The difference between a cooking oil and a finishing oil

A stroll down the aisle of some gourmet or ethnic markets will reveal an incredible number of culinary oils. Many are delicious but pricey. Some are great for cooking while others should probably never been heated. Confused? Here are the two basic edible oil categories.

Finishing oils (also called anointing oils)

Some oils break down when heated, losing their flavor and possibly even creating unhealthy free radicals. These so-called “condiment oils” may have a great flavor but many should not be used for high-heat cooking or baking. They can also be rather expensive. So consider drizzling them on food after it is cooked, or using them as dipping oils or in salad dressings. Some may have enough flavor to be used alone on your favorite salad.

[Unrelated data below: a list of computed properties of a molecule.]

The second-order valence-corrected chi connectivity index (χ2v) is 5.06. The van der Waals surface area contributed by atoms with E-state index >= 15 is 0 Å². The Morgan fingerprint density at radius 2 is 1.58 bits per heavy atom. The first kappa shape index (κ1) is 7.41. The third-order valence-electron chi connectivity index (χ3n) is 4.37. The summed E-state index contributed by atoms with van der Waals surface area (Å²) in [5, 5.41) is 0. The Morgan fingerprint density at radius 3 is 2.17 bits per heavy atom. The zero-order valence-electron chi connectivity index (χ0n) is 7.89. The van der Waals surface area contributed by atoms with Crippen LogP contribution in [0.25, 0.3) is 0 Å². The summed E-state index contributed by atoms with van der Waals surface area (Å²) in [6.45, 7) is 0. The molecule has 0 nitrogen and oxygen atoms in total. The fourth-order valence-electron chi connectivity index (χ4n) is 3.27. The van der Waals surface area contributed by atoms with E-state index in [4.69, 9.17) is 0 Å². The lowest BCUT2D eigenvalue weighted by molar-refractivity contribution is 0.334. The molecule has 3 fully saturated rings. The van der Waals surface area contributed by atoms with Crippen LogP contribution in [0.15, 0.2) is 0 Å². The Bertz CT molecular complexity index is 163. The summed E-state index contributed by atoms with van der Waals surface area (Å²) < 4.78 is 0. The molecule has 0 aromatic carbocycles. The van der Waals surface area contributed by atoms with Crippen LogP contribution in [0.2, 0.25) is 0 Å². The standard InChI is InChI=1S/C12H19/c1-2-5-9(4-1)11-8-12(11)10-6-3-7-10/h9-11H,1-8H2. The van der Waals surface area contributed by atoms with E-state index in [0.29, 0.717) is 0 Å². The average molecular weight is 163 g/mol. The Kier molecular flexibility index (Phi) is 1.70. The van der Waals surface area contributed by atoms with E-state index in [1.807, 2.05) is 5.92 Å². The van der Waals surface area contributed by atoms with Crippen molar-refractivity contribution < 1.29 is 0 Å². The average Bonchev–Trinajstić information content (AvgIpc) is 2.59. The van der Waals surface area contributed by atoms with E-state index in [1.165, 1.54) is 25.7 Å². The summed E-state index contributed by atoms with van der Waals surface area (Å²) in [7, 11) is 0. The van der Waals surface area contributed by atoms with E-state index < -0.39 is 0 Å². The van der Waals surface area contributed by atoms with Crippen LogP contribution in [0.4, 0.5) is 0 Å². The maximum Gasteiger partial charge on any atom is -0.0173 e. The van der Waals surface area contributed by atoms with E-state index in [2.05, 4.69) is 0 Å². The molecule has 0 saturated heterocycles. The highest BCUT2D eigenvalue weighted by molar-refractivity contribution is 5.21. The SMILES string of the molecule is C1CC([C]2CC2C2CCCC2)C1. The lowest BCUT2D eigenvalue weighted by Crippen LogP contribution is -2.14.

Various gourmet and flavor-infused oils may fall into this category, including those made from truffles, almonds, lemons, pine nuts/pine seeds, pistachios, poppy seeds, walnuts and wheat germ.

Cooking oils

Carotino Red Palm & Canola oil is an example of cooking oil, which requires that an oil has a high smoke point so that it will retain its nutrients and won’t become rancid or bitter when exposed to heat. Carotino is one of the most nutritious, all-purpose cooking oils available because it contains high levels of vitamin E tocotrienols, beta carotene and other antioxidants while also having a neutral effect on cholesterol.